Any book that begins with a quote from Philip Larkin has literary ambitions, and this is consistent with Harris body of work. Compared to the first three books, Rising seems to be almost frothy and light in the density of its prose and cultural references. This is deliberate, Harris is not a man that does anything by mistake. The simple phrasing and unornamented language at the beginning of the book are there to evoke the skeletal nature of childhood memories. But I’m not sure how effective it is.

After all, the book begins in Hannibal’s memory palace, an idea fully developed Hannibal – and the passage suggests that despite the vastness and grandeur of the Palace, it is not a space that Hannibal is completely in control of. This is a fascinating conceit, and unfortunately it’s a conceit that seems to be abandoned within the first five pages of the novel. Throughout the book, I found myself wondering about what the adult Hannibal thought of all this, or if the action of the novel was in some way unrecoverable for him. If that’s the case, I can’t help but feel we need more of that tension inside the narrative itself.

The book begins with a move that suggests the narrative being enacted, remembered into being. If Hannibal is recalling the action of the book, then where is the tension between his adult perspective and his younger alterego? And if he is not remembering it into being, then who is the authorial voice? Why begin with this memory house evocation of the muse? The interplay of the two points of view seems to me to be a huge missed opportunity. If the younger Hannibal is born into the world with an innate sense of good and evil, of morality and empathy, does Hannibal the Elder look back on those years with a sense of loss? Or does he shake his noble head at the naiveté of his younger self, much the way I am shaking my head at my use of question marks in this essay?

More to come – I want to talk about the class issues that Hannibal seems to express, and what the trendline of Hannibal’s evolution as a character seems to point towards.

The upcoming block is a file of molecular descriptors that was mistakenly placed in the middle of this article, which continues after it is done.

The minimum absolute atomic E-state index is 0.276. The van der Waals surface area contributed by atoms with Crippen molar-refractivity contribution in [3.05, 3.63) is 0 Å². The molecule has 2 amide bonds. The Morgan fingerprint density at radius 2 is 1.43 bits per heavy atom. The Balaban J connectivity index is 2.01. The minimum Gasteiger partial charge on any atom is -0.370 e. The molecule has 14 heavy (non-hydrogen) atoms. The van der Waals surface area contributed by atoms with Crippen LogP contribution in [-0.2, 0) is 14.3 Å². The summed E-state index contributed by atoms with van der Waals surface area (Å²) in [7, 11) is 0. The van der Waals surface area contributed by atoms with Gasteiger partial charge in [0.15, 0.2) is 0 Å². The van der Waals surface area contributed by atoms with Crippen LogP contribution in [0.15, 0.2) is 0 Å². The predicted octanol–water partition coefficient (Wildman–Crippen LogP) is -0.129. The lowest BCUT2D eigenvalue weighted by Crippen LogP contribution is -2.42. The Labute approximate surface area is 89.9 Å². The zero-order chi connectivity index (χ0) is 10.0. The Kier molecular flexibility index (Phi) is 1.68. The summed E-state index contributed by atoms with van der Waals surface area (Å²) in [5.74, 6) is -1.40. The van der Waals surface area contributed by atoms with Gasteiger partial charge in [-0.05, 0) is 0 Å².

Also, I still want to tackle the most important question – where does Harris place evil, on the throne of biology, or deep inside some flaw in the human heart?

Monday, January 8, 2007

Deep in the Snows

So. I purchased my copy of Hannibal Rising and spent the weekend getting into Harris's groove. I want to save most of my thoughts for a more extensive entry, but so far--I'm having a pretty good time. The novel's preliminary action takes place in WWII-era Lithuania, and details the fall of Castle Lecter to the Nazis, young Hannibal's early education, and such like. As per usual for Harris, the prose reads quite swiftly. If I didn't have a million part-time jobs, I could burn through the whole novel in a day or so. As it is, I'll have to unfold my thoughts bit by bit. Sorry for the pace, but this blog is called Slow Match. Ha!

Thursday, January 4, 2007

The Human Form a Fiery Forge

I can think of no better way to begin the new year--and this new blog--than with a dynamic discussion of a very ancient force: evil. In Thomas Harris's novels, evil is more than an adjective; it's architecture--originless, adamantine. It's every brick holding up the cathedral (or, in Hannibal's parlance, the Memory Palace), and it endures. It's this quality of endurance that makes Hannibal such a fascinating figure; there's no stopping him. What he does, he does--he's just a speeding bullet, beautifully machined.

At least, that's what Steve and I have been telling each other for more than a year now. We each read the books that make up the Hannibal saga years ago, and the action captured us. In bars, on the streets of Iowa City, in different people's apartments--on scratchy cell phone calls between Iowa and L.A. for Pete's sake--we've tried our best to nail down and synthesize the best features of Harris' engrossing narrative. And now? The newest installment, Hannibal Rising, has just been released from Delacorte Press. How can we resist? We've gotta take this conversation worldwide.

Over the next weeks, Steve and I will look at the new novel, and the whole Hannibal series, from a variety of perspectives. I'll tell you now that my focus will be on how the system of evil that Harris so expertly configures in his first two works--Red Dragon and Silence of the Lambs--evolves over time. If you're wondering about how I read the third book, Hannibal, I've got plenty to say about what happens to the idea of evil there, too.

So, I'm off to purchase my copy of Hannibal Rising. Also in my holster: Dragon, Lambs, and Hannibal. Maybe some poetry, as well. I'm hoping Steve will come across with his unique brand of textual analysis--and I'd like to hit him up for his take on the various film adaptations, too. This is going to be cool.